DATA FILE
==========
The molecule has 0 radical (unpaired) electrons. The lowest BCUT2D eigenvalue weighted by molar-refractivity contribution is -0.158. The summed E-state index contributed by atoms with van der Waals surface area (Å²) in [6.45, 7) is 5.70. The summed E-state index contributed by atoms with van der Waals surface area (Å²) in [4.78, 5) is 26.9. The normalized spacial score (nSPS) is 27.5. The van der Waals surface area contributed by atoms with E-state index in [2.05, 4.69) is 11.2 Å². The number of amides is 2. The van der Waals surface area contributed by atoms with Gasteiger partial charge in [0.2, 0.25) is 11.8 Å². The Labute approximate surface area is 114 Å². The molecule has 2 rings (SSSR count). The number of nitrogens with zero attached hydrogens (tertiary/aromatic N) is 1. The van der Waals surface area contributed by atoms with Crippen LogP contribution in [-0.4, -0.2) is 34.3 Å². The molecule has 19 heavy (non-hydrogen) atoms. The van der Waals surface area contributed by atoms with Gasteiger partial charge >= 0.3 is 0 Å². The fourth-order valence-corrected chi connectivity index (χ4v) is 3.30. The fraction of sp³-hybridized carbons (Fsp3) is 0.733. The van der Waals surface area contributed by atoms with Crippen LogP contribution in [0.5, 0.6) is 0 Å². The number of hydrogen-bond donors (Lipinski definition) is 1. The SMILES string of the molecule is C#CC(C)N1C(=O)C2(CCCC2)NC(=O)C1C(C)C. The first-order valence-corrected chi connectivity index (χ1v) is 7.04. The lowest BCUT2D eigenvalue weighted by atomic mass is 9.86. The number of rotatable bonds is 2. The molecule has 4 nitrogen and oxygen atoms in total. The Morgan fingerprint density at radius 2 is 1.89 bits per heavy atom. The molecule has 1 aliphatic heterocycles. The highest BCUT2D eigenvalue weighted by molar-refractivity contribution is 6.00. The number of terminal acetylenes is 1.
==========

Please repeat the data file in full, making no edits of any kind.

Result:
The molecule has 0 radical (unpaired) electrons. The lowest BCUT2D eigenvalue weighted by molar-refractivity contribution is -0.158. The summed E-state index contributed by atoms with van der Waals surface area (Å²) in [6.45, 7) is 5.70. The summed E-state index contributed by atoms with van der Waals surface area (Å²) in [4.78, 5) is 26.9. The normalized spacial score (nSPS) is 27.5. The van der Waals surface area contributed by atoms with E-state index in [2.05, 4.69) is 11.2 Å². The number of amides is 2. The van der Waals surface area contributed by atoms with Gasteiger partial charge in [0.2, 0.25) is 11.8 Å². The Labute approximate surface area is 114 Å². The molecule has 2 rings (SSSR count). The number of nitrogens with zero attached hydrogens (tertiary/aromatic N) is 1. The van der Waals surface area contributed by atoms with Crippen LogP contribution in [-0.4, -0.2) is 34.3 Å². The molecule has 19 heavy (non-hydrogen) atoms. The van der Waals surface area contributed by atoms with Gasteiger partial charge >= 0.3 is 0 Å². The fourth-order valence-corrected chi connectivity index (χ4v) is 3.30. The fraction of sp³-hybridized carbons (Fsp3) is 0.733. The van der Waals surface area contributed by atoms with Crippen LogP contribution in [0.5, 0.6) is 0 Å². The number of hydrogen-bond donors (Lipinski definition) is 1. The SMILES string of the molecule is C#CC(C)N1C(=O)C2(CCCC2)NC(=O)C1C(C)C. The first-order valence-corrected chi connectivity index (χ1v) is 7.04. The lowest BCUT2D eigenvalue weighted by atomic mass is 9.86. The number of rotatable bonds is 2. The molecule has 4 nitrogen and oxygen atoms in total. The Morgan fingerprint density at radius 2 is 1.89 bits per heavy atom. The molecule has 1 aliphatic heterocycles. The highest BCUT2D eigenvalue weighted by molar-refractivity contribution is 6.00. The number of terminal acetylenes is 1.